The April data releases across the globe point to the soaring inflation as one of the most pressing current economic problems worldwide. Consumer Price Index for EU 27 countries has been consequently rising in recent months to 7.8% as of April 31st, with some of the members reaching as much as 15% year to year pace.
Federal data from the US point to a whopping 8.26% - levels unseen since the 1980s. The United Kingdom at 7% this month is facing the highest inflation in 30 years. Not to mention other parts of the world with some of the G20 countries like Turkey and Argentina already passed the dangerous levels with 70% and 55% respectively.
The accelerated pace of inflation got many executives and HR leaders increasingly worried about its impact on the businesses and employees alike. The erosion of purchasing power inevitably leads to higher wage demands, and if those aren’t met the companies will face unprecedented employee retention problems. We all are aware that the Great Resignation is not yet over.
Since July 2021 each month 4 million American employees quit their job. The numbers only rose to 4.4 for March 2022. And the companies are eager to hire those that are not happy in their current place. In fact, the new hires continue to consistently outpace the resignations by over 2 million each month. These all-time records indicate that soon most companies will face serious employee retention issues and labor shortages. Wait, that is already the case.
According to the 2022 Mercer survey, nearly half of US organizations cited labor shortage as a significant issue. And three in four of the respondents claimed that current employees quit their jobs due to pay dissatisfaction.
Stephanie Naznitsky, an executive director from Human Resources Consulting firm Robert Half confirms that data: “Right now, we’re in a candidate-driven market. There are more job openings than there are people to fill them. With the rise in the cost of living, employees know they can go out into the market to find other opportunities that would help better their situation and offset some of the personal living expenses that have increased in recent months.”
No wonder then that 99% of HR managers are either very or somewhat concerned that rising inflation is effectively eroding the employee compensation, granting that 56% of the employees who recently changed jobs voluntarily receive higher pay.
If that’s the case, the easiest solution for a business facing retention problems is to simply jump on the bandwagon and offer higher salary spikes compared to the competition.
Moreover, it seems that is what many companies are in fact doing - 73% increased their merit budgets, 34% offered higher sign-on bonuses, and 23% used targeted promotions to make sure they are still attractive to current and potential employees alike. In general, this year companies are allocating much more towards the pay raises.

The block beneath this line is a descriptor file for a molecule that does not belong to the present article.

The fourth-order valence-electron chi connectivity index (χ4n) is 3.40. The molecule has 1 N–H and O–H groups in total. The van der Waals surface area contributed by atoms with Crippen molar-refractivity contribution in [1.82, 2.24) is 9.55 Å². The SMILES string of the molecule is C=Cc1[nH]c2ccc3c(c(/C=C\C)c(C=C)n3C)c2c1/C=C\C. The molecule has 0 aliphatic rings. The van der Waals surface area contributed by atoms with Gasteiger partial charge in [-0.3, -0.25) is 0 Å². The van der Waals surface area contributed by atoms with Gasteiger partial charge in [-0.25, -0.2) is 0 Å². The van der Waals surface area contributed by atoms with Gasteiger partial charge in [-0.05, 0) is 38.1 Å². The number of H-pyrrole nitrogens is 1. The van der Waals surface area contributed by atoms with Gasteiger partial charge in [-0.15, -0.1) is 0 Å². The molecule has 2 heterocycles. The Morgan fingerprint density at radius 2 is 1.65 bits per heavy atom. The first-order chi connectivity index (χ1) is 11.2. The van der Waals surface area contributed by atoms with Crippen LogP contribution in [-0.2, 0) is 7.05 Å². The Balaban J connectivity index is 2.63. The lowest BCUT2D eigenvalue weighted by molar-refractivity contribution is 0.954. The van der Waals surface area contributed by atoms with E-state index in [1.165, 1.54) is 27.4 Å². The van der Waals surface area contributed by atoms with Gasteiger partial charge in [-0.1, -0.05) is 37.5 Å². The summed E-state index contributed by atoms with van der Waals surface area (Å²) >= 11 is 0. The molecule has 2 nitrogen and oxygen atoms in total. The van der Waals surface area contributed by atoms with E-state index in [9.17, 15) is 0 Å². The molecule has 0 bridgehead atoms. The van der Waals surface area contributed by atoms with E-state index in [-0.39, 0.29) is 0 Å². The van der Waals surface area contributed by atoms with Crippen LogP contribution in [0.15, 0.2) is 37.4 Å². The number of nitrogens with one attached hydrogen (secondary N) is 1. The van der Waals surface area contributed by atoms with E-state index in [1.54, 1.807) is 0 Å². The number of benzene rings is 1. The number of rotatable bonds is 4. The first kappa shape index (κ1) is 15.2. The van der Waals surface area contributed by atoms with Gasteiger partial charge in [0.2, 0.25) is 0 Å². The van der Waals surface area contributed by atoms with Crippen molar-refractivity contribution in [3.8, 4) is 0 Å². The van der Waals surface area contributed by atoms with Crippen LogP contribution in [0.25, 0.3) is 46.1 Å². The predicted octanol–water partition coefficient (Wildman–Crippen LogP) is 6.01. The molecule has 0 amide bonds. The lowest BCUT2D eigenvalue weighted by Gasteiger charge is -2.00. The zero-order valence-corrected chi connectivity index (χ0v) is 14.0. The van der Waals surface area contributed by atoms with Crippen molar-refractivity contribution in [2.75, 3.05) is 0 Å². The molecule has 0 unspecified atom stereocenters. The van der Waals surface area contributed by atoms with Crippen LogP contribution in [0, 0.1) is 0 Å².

A survey by the Conference Board revealed an even bigger increase in store: it found that companies are setting aside an average of 3.9% of total payroll for wage increases next year, the most since 2008. Though those increases are higher than in previous years, smart employers will likely go further.
Namely, they fear losing workers to companies that can afford to pay higher wages, especially as employers struggle to hire and retain employees more than two years into the pandemic.
But won’t that ruin your budget?
Constant competition through salary increases driven by the fear of employee retention problems carries the serious risk of entering the pay spiral. Very few organizations are in a position to weather that, and for most, it simply won’t be financially possible. Additionally, the current raises may be eroded by the inflation in a matter of months anyway.
It’s also a precedent to which many employees can get used to and simply start to expect inflation-adjusted compensation. But “you can't train employees to expect [the raise] just because inflation right now is 8.5%,” says David Turetsky, vice-president of Salary.com’s consulting division and a longtime compensation consultant at Aon: “You can’t expect that to be the target in their mind for what merit increases are going to be because any increase you give them that is not at least 8.5% will set up the expectation that they’re ‘losing money.'"
Worst of all is that 80% of executives and HR leaders bluntly state that the increases in compensation budgets are simply ineffective and have not lessened the pressure to keep employees.
There are other successful employee retention programs you can use instead.
In what follows I describe 5 steps to boost employee retention you can take to successfully attract and retain talent at your company. All of those actions basically represent a shift in the paradigm, from the competition based solely on compensation to a more holistic approach of high-quality employee experience. Most importantly, these options are effective alternatives to never-ending compensation budget increases.
Toxic culture is a 10 times greater contributor to high employee turnover than compensation. This surprising fact was found by the researchers from MIT Management Sloan School after analysis of more than 34 million US employee profiles, who left their job for any reason from April to September 2021.